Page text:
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About The Wageworker. (Lincoln, Neb.) 1904-???? | View Entire Issue (June 17, 1910)
LINCOLN, NEBRASKA, FRIDAY, JUNE 17
J BILLY MAJOR'S
THE SAME CONTAINING A FEW
MATTERS OF MORE OR LESS
The Ad Club has put its collective
tihouUer to the wheel and is going to
Kiiove the bond propositions to success.
That's the best working bunch in Lin
( oln when it comes to boosting for the
i ity. When it gets its flying wedge
organized and starts on the bond cam
paign it will make the fossils come to
Let 'b get this park bond proposition
on straight to start with. First, the
proposition is to borrow money on ne
gotiable bonds to be issued by the city
to the extent, if found necessary, of
$100,000, or sueh smaller sum as may
be found sufficient, for the purchase
nud improvement of certain specified
pieces of property to be used for park
purposes. Not a word about the price
that must be paid for any piece of pro
perty. Nothing mandatory about buy
ing any certain piece or pieces of pro
perty. All that is left to the park com
mission and the city council, subject
to certain limitations as to the property
that may be bought.
Some opponents of the bond issue de
clare it is a scheme to unload Lincoln
Park on the city for an exhorbitant
price. Don't you believe it. The mon
who own Lincoln Park today don't
give a tinker's dam whether the city
buys it or not. The city, however, will
get Lincoln Park if it finally decides
that it wants it for just what it is
worth, and not what the present own
ers may think it is worth. So don't
let some of the enemies of civic pro
gress the antedluvians deceive you
by their stereotyped yell of " graft 'V
For my part I believe the city will be
the gainer in a thousand ways by se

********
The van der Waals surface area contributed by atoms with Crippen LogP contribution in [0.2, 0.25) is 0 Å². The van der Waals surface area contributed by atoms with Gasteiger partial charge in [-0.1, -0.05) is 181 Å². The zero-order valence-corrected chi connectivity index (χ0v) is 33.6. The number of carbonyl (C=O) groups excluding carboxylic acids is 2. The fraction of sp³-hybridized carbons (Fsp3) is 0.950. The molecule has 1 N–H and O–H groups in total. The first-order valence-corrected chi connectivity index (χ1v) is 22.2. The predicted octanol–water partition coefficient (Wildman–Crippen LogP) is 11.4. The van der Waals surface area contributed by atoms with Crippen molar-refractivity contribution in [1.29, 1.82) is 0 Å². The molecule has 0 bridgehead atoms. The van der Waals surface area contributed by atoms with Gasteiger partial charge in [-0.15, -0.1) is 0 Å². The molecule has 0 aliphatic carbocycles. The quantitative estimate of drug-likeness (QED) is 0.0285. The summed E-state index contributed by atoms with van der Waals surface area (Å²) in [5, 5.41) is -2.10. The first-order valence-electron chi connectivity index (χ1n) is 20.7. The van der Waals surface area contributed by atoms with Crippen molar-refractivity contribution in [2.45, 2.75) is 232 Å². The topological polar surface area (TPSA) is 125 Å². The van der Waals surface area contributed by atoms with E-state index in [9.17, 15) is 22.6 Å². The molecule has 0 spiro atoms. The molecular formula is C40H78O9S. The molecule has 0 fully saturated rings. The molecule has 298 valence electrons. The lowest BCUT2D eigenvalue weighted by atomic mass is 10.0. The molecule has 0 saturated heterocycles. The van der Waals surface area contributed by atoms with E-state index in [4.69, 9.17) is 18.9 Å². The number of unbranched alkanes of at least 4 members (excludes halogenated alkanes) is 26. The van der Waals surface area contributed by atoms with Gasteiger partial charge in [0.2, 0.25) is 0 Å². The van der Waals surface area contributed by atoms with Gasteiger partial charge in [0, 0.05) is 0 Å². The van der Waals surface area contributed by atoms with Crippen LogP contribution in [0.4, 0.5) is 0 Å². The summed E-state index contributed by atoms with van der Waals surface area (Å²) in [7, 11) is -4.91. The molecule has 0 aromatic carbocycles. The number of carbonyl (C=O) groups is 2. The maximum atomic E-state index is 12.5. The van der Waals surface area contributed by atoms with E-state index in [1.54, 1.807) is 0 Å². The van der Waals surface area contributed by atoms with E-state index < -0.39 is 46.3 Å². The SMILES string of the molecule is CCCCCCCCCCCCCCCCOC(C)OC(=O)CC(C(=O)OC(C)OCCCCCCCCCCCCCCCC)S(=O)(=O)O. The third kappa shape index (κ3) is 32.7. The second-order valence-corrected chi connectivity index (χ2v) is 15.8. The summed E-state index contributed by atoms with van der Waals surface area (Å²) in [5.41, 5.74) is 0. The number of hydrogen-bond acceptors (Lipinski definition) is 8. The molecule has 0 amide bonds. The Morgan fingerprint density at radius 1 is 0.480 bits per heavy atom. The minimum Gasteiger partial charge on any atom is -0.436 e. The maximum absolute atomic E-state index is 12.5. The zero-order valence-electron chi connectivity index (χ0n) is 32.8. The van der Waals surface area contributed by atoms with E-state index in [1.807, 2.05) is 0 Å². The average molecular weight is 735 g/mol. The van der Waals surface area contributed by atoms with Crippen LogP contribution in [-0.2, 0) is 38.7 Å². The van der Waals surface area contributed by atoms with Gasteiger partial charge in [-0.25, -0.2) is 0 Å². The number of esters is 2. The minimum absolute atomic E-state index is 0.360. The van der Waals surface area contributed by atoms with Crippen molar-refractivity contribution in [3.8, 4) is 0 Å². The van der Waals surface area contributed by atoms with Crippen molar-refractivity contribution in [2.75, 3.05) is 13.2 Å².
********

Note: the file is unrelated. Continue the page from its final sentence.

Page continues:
curing Lincoln Park right now at the
full price asked 150,000. It would cost
that much, and a half-century of time,
to take a piece af raw land and make
a park equal to what Lincoln Park is
this very minute.
I was in Beatrice the other day and
got a glimpse of the new high school
building in that city. It is a beauty.
A Lincoln man who looks at it will hide
liis head in shame to think that a city
the size of Beatrice has a high school
building that makes the Lincoln high
school building look like a relic of the
palezoic age. . Beatrice paid $75,000 for
it, and if Beatrice with 10,000 people
can spend an average of $7.50 per cap
ita for a high school building, certainly
Lincoln can spend an average af $3
per capita. That is the proposition on
the high school matter. But we must
have a new school building in place of
the apology known as the Hayward
school, and we must have some im
provements on the Saratoga school.
We are asked to vote school bonds in
the amount of $315,000. This is less
per capita than Beatrice voted for t
high school alone. And shall we do less
for our children than Beatrice is doing?
Far be it from so! Come on now, let's
build the handsomest high school build
ing in the west, and set it in the midst